CausesBy Mayo Clinic staff
A number of different disorders can result in a scrotal mass or the development of an abnormality in the scrotum:
- Testicular cancer is a tumor containing abnormal testicular tissue. A cancerous tumor can usually be felt as a lump in the scrotum. Although such tumors often don't cause other symptoms, some men experience pain or a dull ache in the scrotum, a dull ache, pain that radiates throughout the groin, or swelling of the scrotum. Testicular cancer is more common in adolescent boys and young adult men.
- Spermatocele, also known as a spermatic cyst or epididymal cyst, is a typically painless, noncancerous (benign), fluid-filled sac located in the scrotum, usually above the testicle.
- Epididymitis (ep-ih-did-uh-MY-tis) is inflammation of the epididymis, the comma-shaped structure located above and behind the testicle that stores and transports sperm. Epididymitis is often caused by a bacterial infection, including sexually transmitted bacterial infections, such as chlamydia and gonorrhea. Less commonly, epididymitis is caused by a viral infection or abnormal flow of urine into the epididymis.
- Orchitis (or-KY-tis) is inflammation of the testicle usually due to a viral infection — most commonly mumps. When orchitis is caused by a bacterial infection, the epididymis may also be infected.
- Hydrocele (HY-droe-seel) is a collection of excess fluid between the layers of a sac that surrounds each testicle. A very small amount of fluid in this space is normal. The excess fluid of a hydrocele usually results in a painless swelling of the scrotum. In infants, a hydrocele occurs usually because an opening between the abdomen and the scrotum hasn't properly sealed during development. In adults, a hydrocele occurs usually because of an imbalance in the production or absorption of fluid, often as a result of injury or infection in the scrotum.
- Hematocele (HE-muh-toe-seel) is a collection of blood between the layers of a sac that surrounds each testicle. Traumatic injury, such as a direct blow to the testicles, is the most likely cause of a hematocele.
- Varicocele (VAR-ih-koh-seel) is enlargement of the veins within the scrotum that carry oxygen-depleted blood from each testicle and epididymis. Varicocele is more common on the left side of the scrotum than on the right side because of differences in how blood circulates from each side. Although varicocele is fairly common, the exact cause isn't known. A varicocele may cause infertility.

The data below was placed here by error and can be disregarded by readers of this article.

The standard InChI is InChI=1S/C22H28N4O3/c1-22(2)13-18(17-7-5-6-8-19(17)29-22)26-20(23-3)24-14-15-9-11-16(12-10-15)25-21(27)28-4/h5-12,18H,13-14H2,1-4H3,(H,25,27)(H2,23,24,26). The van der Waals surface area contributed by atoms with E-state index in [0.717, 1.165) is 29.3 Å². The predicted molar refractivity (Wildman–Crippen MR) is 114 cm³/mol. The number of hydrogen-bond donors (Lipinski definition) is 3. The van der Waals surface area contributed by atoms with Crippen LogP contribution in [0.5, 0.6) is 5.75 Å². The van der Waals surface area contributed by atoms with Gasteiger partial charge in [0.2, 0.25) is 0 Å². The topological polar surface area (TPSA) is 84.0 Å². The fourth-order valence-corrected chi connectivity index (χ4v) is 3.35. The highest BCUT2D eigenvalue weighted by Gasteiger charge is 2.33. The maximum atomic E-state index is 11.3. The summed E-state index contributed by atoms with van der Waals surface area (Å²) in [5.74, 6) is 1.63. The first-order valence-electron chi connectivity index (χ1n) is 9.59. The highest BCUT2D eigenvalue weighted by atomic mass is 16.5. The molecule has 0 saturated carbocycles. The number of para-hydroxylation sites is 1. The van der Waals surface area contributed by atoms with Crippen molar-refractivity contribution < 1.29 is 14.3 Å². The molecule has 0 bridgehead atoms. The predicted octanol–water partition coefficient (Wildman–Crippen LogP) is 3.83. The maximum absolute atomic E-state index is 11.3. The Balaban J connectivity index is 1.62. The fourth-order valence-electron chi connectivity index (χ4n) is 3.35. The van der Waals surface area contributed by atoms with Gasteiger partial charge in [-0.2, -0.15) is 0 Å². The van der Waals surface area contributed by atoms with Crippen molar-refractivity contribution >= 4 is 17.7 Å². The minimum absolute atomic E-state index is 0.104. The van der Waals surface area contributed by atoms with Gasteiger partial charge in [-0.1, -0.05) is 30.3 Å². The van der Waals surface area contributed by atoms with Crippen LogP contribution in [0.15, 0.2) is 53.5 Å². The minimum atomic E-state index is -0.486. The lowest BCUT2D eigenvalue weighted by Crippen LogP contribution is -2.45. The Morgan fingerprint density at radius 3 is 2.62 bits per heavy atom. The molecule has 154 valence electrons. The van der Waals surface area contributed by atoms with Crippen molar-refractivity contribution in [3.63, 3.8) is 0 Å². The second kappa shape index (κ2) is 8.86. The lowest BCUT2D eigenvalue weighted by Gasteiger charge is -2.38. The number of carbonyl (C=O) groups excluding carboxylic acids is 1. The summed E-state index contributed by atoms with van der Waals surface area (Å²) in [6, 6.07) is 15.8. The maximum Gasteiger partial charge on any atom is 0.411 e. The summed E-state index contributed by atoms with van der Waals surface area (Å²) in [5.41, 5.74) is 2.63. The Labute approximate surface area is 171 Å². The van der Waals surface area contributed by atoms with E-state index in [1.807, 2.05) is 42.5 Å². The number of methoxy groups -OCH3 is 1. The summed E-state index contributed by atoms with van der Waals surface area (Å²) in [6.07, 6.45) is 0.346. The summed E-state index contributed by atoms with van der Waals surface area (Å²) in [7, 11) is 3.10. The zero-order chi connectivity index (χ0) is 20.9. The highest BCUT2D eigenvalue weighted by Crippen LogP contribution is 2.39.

- Inguinal (ING-gwih-nul) hernia is a condition in which a portion of the small intestine pushes through an opening or weak spot in the tissue separating the abdomen and groin. In infants, an inguinal hernia usually occurs because the passageway from the abdomen to the scrotum has failed to close during development. An inguinal hernia may appear as a mass in the scrotum or higher in the groin.
- Testicular torsion is a twisting of the spermatic cord, the bundle of blood vessels, nerves and the tube that carries semen from the testicle to the penis. This painful condition cuts off blood to the testicle and can result in the loss of the testicle if not promptly treated. The affected testicle may be sideways in the scrotum. It may be enlarged and positioned higher than normal.
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- Wampler SM, et al. Common scrotal and testicular problems. Primary Care: Clinics in Office Practice. 2010;37:613.
- Tiemstra JD, et al. Evaluation of scrotal masses. American Family Physician. 2008;78:1165.
- Trojian TH, et al. Epididymitis and orchitis: An overview. American Family Physician. 2009;79:583.
- Hagerty JA, et al. Pediatric scrotal masses. Clinical Pediatric Emergency Medicine. 2009;10:50.
- Testicular self-exam. American Cancer Society. http://www.cancer.org/cancer/testicularcancer/moreinformation/doihavetesticularcancer/do-i-have-testicular-cancer-self-exam. Accessed May 10, 2011.